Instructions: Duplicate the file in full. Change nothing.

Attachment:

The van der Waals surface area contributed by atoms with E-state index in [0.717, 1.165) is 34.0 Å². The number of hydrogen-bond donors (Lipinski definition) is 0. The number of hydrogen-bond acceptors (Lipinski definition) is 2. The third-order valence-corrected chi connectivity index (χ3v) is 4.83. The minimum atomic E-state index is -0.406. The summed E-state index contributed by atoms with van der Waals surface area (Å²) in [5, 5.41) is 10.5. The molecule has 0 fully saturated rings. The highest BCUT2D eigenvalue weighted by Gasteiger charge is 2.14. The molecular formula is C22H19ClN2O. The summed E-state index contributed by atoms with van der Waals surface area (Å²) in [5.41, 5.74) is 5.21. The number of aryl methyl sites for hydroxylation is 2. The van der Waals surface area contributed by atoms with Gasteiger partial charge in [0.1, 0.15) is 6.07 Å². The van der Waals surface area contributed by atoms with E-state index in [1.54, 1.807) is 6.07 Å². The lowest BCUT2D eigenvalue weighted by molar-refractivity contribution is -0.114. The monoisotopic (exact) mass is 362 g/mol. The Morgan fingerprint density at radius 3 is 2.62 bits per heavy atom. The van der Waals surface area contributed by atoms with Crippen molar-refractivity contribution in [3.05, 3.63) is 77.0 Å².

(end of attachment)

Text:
The van der Waals surface area contributed by atoms with E-state index in [0.717, 1.165) is 34.0 Å². The number of hydrogen-bond donors (Lipinski definition) is 0. The number of hydrogen-bond acceptors (Lipinski definition) is 2. The third-order valence-corrected chi connectivity index (χ3v) is 4.83. The minimum atomic E-state index is -0.406. The summed E-state index contributed by atoms with van der Waals surface area (Å²) in [5, 5.41) is 10.5. The molecule has 0 fully saturated rings. The highest BCUT2D eigenvalue weighted by Gasteiger charge is 2.14. The molecular formula is C22H19ClN2O. The summed E-state index contributed by atoms with van der Waals surface area (Å²) in [5.41, 5.74) is 5.21. The number of aryl methyl sites for hydroxylation is 2. The van der Waals surface area contributed by atoms with Gasteiger partial charge in [0.1, 0.15) is 6.07 Å². The van der Waals surface area contributed by atoms with E-state index in [1.54, 1.807) is 6.07 Å². The lowest BCUT2D eigenvalue weighted by molar-refractivity contribution is -0.114. The monoisotopic (exact) mass is 362 g/mol. The Morgan fingerprint density at radius 3 is 2.62 bits per heavy atom. The van der Waals surface area contributed by atoms with Crippen molar-refractivity contribution in [3.05, 3.63) is 77.0 Å².